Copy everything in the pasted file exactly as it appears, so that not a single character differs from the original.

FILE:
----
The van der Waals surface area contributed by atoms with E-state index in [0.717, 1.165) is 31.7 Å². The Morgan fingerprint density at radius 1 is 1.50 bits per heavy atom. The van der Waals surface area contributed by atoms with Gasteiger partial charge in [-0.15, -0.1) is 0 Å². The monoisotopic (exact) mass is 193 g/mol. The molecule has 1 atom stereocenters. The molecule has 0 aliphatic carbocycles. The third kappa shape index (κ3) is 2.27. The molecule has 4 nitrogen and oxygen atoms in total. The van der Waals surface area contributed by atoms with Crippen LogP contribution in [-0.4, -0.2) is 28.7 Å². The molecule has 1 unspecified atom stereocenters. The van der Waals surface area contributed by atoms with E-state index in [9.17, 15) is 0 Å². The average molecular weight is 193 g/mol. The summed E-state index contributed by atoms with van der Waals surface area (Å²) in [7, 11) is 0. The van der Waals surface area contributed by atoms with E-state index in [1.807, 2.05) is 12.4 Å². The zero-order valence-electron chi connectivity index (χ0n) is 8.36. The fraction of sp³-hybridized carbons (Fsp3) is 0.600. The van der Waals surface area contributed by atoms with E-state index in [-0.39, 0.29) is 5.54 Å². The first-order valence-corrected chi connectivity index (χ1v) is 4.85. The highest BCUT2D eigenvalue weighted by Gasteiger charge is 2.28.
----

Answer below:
The van der Waals surface area contributed by atoms with E-state index in [0.717, 1.165) is 31.7 Å². The Morgan fingerprint density at radius 1 is 1.50 bits per heavy atom. The van der Waals surface area contributed by atoms with Gasteiger partial charge in [-0.15, -0.1) is 0 Å². The monoisotopic (exact) mass is 193 g/mol. The molecule has 1 atom stereocenters. The molecule has 0 aliphatic carbocycles. The third kappa shape index (κ3) is 2.27. The molecule has 4 nitrogen and oxygen atoms in total. The van der Waals surface area contributed by atoms with Crippen LogP contribution in [-0.4, -0.2) is 28.7 Å². The molecule has 1 unspecified atom stereocenters. The van der Waals surface area contributed by atoms with E-state index in [9.17, 15) is 0 Å². The average molecular weight is 193 g/mol. The summed E-state index contributed by atoms with van der Waals surface area (Å²) in [7, 11) is 0. The van der Waals surface area contributed by atoms with E-state index in [1.807, 2.05) is 12.4 Å². The zero-order valence-electron chi connectivity index (χ0n) is 8.36. The fraction of sp³-hybridized carbons (Fsp3) is 0.600. The van der Waals surface area contributed by atoms with E-state index in [-0.39, 0.29) is 5.54 Å². The first-order valence-corrected chi connectivity index (χ1v) is 4.85. The highest BCUT2D eigenvalue weighted by Gasteiger charge is 2.28.